By Maureen O’Connell
This issue of the Monocacy Monocle celebrates the tenth anniversary of its founding by John Clayton and Rande Davis. Congratulations for “Keeping an Eye on Local News” and presenting news, community information, and human interest articles with journalistic objectivity and adherence to the rules of good writing.
I have written my “In the Garden” column for the Monocle for those ten years. During that time, I have focused on such varied horticultural issues as new plant varieties, garden maintenance and plant care, gardens throughout the world, Colony Collapse Disorder, pesticides, and global warming. Today, what issues are still in the news for their impact on the world of agriculture and its subdivision, horticulture?
I began gardening in 1972. Since then, there have many new horticultural developments and the birth of new varieties of plants. W. Atlee Burpee started his seed company in 1876, and he changed seed production and selection for the United States. Up until his time, gardeners used old European varieties of seeds which had trouble adjusting and growing well in our different summer climate. Today, horticulturists spend millions of dollars in research to produce new plants that have great visual appeal, interesting foliage, new colors, increased blooming time, and resistance to drought, pests, heat, humidity, and cold weather—but the classics will always be with us, in spite of their flaws: hybrid tea roses Mr. Lincoln and Peace; the old rose ‘Comte de Chambord'; the perennial daylily ‘Stella De Oro'; and the white phlox ‘David.’
In the past decade, there has been a significant increase in interest and concern about the use of pesticides and their effect on the environment. Rachel Carson was a strong advocate against their use, and she brought the issue to world attention in her book Silent Spring (1962.) Several events in the past years have brought a new awareness to this issue. One is Colony Collapse Disorder (CCD), a phenomenon in which worker bees from a beehive disappear and never return to their hive. Such disappearances have occurred in the history of apiculture, but, in 2006, there was a dramatic rise in their numbers. This has an immense impact on the agricultural world which depends upon bees for pollination of fruits and vegetables. The workings of CCD and the reason for its existence are unclear, but there is strong evidence pointing to pesticides, in particular those of the neonicotinoid class. A second concern involves the decline of the number of butterflies. Since last year, the migratory route of the Monarch butterfly from Canada to Mexico has drawn attention. Their numbers have decreased. Is this caused by loss of habitat in Mexico or the widespread use of pesticides?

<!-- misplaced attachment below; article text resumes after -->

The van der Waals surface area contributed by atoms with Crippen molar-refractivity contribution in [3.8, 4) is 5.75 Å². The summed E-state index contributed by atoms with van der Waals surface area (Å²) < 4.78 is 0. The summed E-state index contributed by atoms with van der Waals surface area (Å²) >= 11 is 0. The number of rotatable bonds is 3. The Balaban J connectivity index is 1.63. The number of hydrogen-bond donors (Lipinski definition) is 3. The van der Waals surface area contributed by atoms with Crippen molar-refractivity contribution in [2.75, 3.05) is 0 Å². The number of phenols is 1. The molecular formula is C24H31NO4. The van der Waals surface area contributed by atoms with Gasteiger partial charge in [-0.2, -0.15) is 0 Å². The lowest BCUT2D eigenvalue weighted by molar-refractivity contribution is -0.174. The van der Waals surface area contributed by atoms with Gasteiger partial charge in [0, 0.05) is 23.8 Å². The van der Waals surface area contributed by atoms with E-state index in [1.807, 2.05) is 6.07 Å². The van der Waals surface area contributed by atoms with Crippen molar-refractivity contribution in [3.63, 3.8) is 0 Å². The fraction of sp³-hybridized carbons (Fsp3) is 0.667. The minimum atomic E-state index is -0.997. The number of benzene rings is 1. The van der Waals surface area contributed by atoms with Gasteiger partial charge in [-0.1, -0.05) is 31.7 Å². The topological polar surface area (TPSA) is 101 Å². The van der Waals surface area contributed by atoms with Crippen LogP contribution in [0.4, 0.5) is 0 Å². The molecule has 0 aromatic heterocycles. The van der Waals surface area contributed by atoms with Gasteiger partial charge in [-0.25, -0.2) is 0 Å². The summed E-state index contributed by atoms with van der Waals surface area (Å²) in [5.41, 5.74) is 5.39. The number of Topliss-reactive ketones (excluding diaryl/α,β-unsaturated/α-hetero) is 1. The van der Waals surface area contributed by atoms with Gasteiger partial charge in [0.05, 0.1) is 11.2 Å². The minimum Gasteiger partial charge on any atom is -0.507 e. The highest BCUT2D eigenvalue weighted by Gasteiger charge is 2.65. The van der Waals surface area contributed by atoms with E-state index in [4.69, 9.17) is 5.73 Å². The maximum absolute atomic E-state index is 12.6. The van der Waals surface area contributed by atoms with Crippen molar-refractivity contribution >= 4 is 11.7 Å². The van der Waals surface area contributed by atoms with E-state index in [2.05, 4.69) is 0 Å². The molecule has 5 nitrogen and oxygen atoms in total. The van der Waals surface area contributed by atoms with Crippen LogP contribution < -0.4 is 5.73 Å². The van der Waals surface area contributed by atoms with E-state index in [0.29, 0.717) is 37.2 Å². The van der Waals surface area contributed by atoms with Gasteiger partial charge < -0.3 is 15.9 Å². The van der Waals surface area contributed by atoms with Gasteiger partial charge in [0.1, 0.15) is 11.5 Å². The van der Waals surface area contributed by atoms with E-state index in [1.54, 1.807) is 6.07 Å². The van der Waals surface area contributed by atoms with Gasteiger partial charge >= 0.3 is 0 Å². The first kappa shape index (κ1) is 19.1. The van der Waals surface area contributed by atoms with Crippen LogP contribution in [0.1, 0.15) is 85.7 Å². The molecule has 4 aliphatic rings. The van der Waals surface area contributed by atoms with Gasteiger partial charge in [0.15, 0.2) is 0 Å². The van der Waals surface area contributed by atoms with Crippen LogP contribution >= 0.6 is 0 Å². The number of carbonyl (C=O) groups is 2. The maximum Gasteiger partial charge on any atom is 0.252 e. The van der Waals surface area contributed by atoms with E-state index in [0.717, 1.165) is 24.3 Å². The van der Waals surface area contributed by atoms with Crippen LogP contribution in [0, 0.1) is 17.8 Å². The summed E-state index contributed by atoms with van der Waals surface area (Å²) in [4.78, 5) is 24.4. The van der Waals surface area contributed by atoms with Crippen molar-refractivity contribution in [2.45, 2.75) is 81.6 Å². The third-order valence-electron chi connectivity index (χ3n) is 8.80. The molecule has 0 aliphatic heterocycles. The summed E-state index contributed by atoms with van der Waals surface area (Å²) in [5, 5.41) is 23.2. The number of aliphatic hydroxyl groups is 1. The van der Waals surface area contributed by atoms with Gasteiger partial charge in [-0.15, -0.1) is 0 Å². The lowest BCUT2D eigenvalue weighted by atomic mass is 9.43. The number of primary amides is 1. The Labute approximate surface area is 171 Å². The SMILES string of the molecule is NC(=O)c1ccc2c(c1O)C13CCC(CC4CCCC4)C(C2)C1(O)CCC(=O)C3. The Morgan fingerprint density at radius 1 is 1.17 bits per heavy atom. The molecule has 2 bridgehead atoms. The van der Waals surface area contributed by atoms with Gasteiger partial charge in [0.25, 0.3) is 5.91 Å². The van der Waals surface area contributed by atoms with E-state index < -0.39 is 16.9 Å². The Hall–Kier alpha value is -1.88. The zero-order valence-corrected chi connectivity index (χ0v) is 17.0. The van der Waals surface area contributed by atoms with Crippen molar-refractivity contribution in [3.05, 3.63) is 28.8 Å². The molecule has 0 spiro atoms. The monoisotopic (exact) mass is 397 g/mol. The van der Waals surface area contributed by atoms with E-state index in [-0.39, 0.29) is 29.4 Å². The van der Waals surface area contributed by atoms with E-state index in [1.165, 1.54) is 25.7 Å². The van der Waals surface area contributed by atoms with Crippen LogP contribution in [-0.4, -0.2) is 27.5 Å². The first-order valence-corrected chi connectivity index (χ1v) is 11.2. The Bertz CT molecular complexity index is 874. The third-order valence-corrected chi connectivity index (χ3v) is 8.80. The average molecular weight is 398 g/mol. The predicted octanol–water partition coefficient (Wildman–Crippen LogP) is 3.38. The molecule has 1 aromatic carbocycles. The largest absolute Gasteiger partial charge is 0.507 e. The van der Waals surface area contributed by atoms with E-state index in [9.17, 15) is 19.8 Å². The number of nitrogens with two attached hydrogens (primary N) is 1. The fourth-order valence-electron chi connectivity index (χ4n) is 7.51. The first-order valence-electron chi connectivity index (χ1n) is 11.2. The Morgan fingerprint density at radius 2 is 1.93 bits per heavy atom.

The impact of pesticides and fertilizers on our wetlands and waterways has garnered increased interest and a demand for more protective measures in the past ten years. Close to home, our treasured Chesapeake Bay has sustained heavy damage from pollution runoff. The bay’s “dead zones,” hypotoxic waters depleted of oxygen, are unable to support life, resulting in massive fish kills. The bay’s crabs and oysters are also being threatened by loss of water grasses and overharvesting. I used to rely heavily on insecticides to protect my flowering plants, especially my many roses. After seeing the harm that this practice was doing to the environment, especially to bees and other beneficial insects, I stopped using them completely. My garden exists on the motto of: The survival of the fittest.